“Another thing we have in common with Haiti is that we’re a piece of the Episcopal Church outside the borders the United States so we’re ideally suited to kick off this effort to rebuild the cathedral,” said Swardson in a telephone interview Jan. 12.

While many people felt moved to help from the moment just after the earthquake, Swardson said the committee held off until it became obvious in consultation with Haitian Episcopalians how best to channel those efforts. When it became clear that rebuilding the Haitian cathedral ought to be the focus, Swardson said, someone suggested that they sell bricks to symbolize the effort.

Swardson said she recalled having some cardboard brick toys left over from her son’s childhood days. When she returned from her son’s closet with one of the toy bricks, the mission and outreach committee members who were meeting at her house were energized by “this physical manifestation of the need of the cathedral” and the campaign coalesced.

A committee member contacted the brick seller, Lillian Vernon Corp., and convinced the company to donate 480 of their toy bricks for the campaign to use as symbols of donors’ contributions, Swardson said.

The campaign kicked off Sept. 12 when Diocese of Haiti Bishop Jean Zache Duracin visited the cathedral. The bricks were sold one Sunday each month through the end of 2010. As contributors bought bricks, they piled them around the old baptistry in the cathedral. Thus far close to $23,400 worth of bricks has been sold, including a $10,000 anonymous donation. One more sale day is set for Jan. 23.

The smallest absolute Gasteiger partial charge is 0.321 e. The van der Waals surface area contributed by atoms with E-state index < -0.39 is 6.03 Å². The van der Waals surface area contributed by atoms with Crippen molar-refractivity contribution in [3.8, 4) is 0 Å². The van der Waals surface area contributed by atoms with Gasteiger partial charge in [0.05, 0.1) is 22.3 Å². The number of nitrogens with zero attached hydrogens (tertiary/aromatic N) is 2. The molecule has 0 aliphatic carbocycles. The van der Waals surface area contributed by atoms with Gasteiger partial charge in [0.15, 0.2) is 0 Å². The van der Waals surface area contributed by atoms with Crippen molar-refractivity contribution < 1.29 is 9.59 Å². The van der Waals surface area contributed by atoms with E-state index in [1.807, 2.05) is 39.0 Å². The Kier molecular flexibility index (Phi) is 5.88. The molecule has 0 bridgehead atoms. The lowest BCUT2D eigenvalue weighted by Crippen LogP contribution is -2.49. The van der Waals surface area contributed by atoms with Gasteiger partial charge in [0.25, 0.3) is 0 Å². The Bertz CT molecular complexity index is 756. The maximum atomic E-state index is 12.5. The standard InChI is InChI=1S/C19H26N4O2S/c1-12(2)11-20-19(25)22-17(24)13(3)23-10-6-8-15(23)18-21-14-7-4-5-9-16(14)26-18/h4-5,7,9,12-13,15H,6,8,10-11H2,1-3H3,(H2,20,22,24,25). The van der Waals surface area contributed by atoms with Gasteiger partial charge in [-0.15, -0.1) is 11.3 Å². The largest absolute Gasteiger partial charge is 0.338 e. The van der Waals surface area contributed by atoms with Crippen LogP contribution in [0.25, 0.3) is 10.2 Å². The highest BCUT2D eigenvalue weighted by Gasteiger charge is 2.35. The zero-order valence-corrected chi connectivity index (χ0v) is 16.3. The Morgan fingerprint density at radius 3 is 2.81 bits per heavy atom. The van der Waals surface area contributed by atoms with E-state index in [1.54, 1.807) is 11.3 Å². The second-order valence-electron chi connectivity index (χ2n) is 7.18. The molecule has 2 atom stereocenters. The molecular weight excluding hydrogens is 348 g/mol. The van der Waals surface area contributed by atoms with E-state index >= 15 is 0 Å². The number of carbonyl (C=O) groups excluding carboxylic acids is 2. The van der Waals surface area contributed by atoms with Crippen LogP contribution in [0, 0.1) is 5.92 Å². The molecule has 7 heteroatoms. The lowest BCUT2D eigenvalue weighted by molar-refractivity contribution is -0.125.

Swardson advised those who participate in the appeal to share information about their efforts.

“The more that different churches and cathedrals and the whole community can know about what individual efforts are, the better off and the more enthusiastic everybody will be,” she said. “The more people know and the more that is learned about these efforts, the more we can get done.”

The appeal’s website will soon include resources for dioceses and congregations to launch their own campaigns, according to the foundation’s release.

In Eastern Michigan, Bishop Todd Ousley challenged the diocese Oct. 9 at its annual convention to raise $100,000 for the appeal. Telling the convention that the amount was equal to $33.33 for every one of the average 3,000 people who worship in the diocese each Sunday, he placed a check for $167 in the convention offertory plate for himself, his wife Ann, and their three sons, Ian, Dae and Josh.